July/August 2001 -- BOOK REVIEW: The Essence of Hayek . Edited by Chiaki Nishiyama and Kurt R. Leube. (Stanford, California: Hoover Institution Press, 1984. 405 pp. $34.95; $22.95, paper.)
Part of the Hoover Institution's "essence" series on great twentieth-century economists, The Essence of Hayek is designed for the student of economics or admirer of Hayekian thought. Though this volume in no way serves as a substitute for reading Hayek's major works, it is certainly, as the introduction states, "a stepping-stone to further study of Hayek." Compiled in 1984 to commemorate Friedrich A. von Hayek's eighty-fifth birthday, The Essence of Hayek is a selection of twenty-one essays that are representative of his economics and system of social order. With the exception of chapter 17, "The Origins and Effects of Our Morals: A Problem for Science" (which was adapted from a 1983 speech), all of the material included here was taken from previously published books or articles.
But the volume does contain original material from the book's editors-a biographical essay by Hayek's research assistant, Kurt Leube, and an introduction by Chiaki Nishiyama, both of whom were students of Hayek.
Leube's biographical introduction chronologically details Hayek's intellectual and personal development, highlighting major publications, such as Law, Legislation, and Liberty and The Road to Serfdom, and significant personal events and achievements. Leube also attempts to show Hayek's place in the Austrian school of economics and the intellectual community of his day. His exposition of this, however, is lacking: one must have a prior understanding of the major intellectuals in the Austrian school in order to fully comprehend Leube's essay.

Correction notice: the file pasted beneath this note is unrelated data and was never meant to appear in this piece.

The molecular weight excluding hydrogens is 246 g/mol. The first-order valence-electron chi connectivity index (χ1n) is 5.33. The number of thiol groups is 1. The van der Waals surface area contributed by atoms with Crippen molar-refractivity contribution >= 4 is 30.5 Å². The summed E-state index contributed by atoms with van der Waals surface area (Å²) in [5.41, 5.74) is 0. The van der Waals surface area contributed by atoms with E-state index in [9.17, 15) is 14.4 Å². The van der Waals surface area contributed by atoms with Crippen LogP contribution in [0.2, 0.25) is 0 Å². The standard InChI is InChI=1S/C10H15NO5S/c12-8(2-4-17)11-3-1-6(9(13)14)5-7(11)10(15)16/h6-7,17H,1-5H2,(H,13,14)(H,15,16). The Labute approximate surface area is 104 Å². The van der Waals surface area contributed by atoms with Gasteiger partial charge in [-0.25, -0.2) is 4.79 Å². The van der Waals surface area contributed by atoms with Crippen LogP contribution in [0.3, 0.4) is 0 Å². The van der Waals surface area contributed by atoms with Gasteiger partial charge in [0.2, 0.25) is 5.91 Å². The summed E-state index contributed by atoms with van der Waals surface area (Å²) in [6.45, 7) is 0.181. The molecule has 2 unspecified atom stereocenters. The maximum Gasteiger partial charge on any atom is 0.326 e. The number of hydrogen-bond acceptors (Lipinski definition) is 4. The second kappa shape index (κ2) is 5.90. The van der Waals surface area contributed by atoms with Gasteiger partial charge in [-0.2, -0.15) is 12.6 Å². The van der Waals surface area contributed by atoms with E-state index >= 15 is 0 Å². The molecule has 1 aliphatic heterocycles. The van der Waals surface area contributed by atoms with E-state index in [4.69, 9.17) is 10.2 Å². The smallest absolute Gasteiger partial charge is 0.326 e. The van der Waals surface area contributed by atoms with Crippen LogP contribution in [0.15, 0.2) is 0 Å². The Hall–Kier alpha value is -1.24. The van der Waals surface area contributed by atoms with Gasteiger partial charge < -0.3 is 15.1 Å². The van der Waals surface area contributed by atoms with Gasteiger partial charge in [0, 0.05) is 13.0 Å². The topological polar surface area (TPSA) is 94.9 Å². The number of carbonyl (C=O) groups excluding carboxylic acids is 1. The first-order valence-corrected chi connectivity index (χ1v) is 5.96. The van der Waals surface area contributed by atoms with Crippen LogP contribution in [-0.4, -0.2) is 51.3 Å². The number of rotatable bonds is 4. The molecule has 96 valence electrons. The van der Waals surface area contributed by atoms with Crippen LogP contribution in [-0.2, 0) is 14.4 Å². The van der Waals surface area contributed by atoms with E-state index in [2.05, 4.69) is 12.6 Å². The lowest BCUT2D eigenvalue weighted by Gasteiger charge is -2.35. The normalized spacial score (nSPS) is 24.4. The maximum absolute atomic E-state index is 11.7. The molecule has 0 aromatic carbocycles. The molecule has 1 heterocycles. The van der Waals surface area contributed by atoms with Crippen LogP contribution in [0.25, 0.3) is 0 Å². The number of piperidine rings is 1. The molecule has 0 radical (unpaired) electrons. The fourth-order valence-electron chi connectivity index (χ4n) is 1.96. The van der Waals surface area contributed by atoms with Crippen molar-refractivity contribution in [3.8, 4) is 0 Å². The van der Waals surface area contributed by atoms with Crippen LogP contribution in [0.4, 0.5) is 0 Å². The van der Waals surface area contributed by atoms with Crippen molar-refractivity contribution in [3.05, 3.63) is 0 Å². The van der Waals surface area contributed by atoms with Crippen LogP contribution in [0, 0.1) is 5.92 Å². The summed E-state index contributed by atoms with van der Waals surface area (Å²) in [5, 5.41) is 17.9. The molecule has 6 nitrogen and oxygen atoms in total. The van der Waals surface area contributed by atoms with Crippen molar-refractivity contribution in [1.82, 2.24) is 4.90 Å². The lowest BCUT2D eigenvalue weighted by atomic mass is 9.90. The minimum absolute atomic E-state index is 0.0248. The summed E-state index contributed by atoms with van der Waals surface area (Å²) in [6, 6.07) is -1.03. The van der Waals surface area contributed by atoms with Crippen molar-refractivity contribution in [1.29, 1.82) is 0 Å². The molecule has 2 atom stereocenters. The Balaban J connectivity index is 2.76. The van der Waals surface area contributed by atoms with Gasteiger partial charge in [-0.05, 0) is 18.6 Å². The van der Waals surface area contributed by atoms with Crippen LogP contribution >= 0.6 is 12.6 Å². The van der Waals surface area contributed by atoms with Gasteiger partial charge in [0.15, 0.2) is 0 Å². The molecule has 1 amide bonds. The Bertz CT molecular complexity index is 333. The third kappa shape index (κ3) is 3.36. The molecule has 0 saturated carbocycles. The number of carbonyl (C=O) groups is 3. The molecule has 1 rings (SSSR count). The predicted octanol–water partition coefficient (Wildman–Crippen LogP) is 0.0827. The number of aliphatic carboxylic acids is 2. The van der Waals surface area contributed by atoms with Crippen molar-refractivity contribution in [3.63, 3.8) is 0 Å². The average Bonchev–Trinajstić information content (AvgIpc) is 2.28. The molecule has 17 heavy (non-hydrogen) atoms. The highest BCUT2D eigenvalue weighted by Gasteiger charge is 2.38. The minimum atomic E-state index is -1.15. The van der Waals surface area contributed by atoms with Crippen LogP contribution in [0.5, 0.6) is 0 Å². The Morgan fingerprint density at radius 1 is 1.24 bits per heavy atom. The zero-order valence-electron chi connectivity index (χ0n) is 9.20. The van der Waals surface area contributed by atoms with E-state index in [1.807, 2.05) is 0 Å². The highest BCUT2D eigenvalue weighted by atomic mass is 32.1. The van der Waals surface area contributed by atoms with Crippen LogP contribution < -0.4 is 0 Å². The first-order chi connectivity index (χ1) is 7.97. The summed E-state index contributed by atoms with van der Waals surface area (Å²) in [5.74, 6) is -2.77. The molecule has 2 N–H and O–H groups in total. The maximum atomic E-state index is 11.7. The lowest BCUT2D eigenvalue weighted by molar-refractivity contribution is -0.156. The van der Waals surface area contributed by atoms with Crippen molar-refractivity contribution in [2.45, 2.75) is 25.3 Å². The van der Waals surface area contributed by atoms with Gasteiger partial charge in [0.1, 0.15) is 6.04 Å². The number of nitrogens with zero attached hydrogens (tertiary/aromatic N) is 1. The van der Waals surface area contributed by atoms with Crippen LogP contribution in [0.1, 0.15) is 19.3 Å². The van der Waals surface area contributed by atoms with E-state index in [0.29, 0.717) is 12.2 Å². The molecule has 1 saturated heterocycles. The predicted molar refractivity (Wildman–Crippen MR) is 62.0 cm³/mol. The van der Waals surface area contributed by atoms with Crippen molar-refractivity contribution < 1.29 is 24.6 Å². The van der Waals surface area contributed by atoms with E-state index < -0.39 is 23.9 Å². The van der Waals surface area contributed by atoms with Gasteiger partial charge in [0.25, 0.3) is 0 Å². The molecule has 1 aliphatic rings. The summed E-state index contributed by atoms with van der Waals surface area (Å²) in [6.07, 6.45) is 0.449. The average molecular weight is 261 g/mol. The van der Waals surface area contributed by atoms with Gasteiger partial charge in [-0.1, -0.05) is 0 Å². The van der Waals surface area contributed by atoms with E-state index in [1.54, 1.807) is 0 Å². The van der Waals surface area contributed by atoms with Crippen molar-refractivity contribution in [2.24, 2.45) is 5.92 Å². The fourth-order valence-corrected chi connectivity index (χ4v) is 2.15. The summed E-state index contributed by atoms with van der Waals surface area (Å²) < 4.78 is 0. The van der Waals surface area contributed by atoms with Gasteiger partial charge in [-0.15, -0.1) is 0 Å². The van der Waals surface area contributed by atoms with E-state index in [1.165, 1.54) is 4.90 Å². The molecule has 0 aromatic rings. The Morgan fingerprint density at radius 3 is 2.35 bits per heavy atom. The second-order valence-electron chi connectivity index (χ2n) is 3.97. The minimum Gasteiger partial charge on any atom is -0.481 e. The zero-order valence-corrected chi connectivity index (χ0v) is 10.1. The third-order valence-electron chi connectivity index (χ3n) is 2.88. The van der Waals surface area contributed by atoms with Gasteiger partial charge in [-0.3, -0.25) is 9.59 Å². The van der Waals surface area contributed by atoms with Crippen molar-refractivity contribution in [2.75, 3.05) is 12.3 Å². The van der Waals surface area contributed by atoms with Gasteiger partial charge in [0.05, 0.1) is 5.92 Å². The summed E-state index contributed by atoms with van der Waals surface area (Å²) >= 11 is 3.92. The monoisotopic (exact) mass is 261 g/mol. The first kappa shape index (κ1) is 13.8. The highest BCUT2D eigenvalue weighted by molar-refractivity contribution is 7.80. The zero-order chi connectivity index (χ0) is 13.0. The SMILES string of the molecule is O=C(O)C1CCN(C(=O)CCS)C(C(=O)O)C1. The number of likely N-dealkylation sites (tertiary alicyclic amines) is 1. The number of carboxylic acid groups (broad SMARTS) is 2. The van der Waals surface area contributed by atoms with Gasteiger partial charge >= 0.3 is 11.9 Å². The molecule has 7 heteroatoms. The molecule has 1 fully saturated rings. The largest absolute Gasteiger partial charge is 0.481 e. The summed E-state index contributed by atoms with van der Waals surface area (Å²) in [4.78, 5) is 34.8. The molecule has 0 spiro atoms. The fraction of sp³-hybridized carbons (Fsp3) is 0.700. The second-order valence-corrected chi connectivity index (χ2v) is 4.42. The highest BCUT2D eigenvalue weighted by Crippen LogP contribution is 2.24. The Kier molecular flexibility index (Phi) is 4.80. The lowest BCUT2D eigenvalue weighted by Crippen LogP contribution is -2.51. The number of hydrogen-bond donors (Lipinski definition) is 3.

Nishiyama, a professor emeritus of economics at Rikkyo University (Tokyo) and a past president of the Mont Pelerin Society, presents an excellent introduction to the volume and helps set a general framework for Hayek's ideas. For example, he discusses Hayek's methodology, many of the terms that Hayek uses, and the basics of Hayek's philosophy. Nishiyama also takes great care to address many common objections to Hayek's work and often contrasts his system to that of John Maynard Keynes.
Owing to the large volume of Hayek's work, much had to be left out of this volume. Most regrettable, according to the editors, was the omission of a selection from Pure Theory of Capital. However, the editors did take great care to include a list of Hayek's work for those interested in further studies. Additionally, material from Hayek's last book, The Fatal Conceit, was not included since it was published after this compilation. What was selected, though, does seem to encapsulate much of Hayek's thought-selections range from essays on economics to his refutation of socialism to his contribution to the history of ideas.
This article was originally published in the July/August 2001 issue of Navigator magazine, The Atlas Society precursor to The New Individualist.
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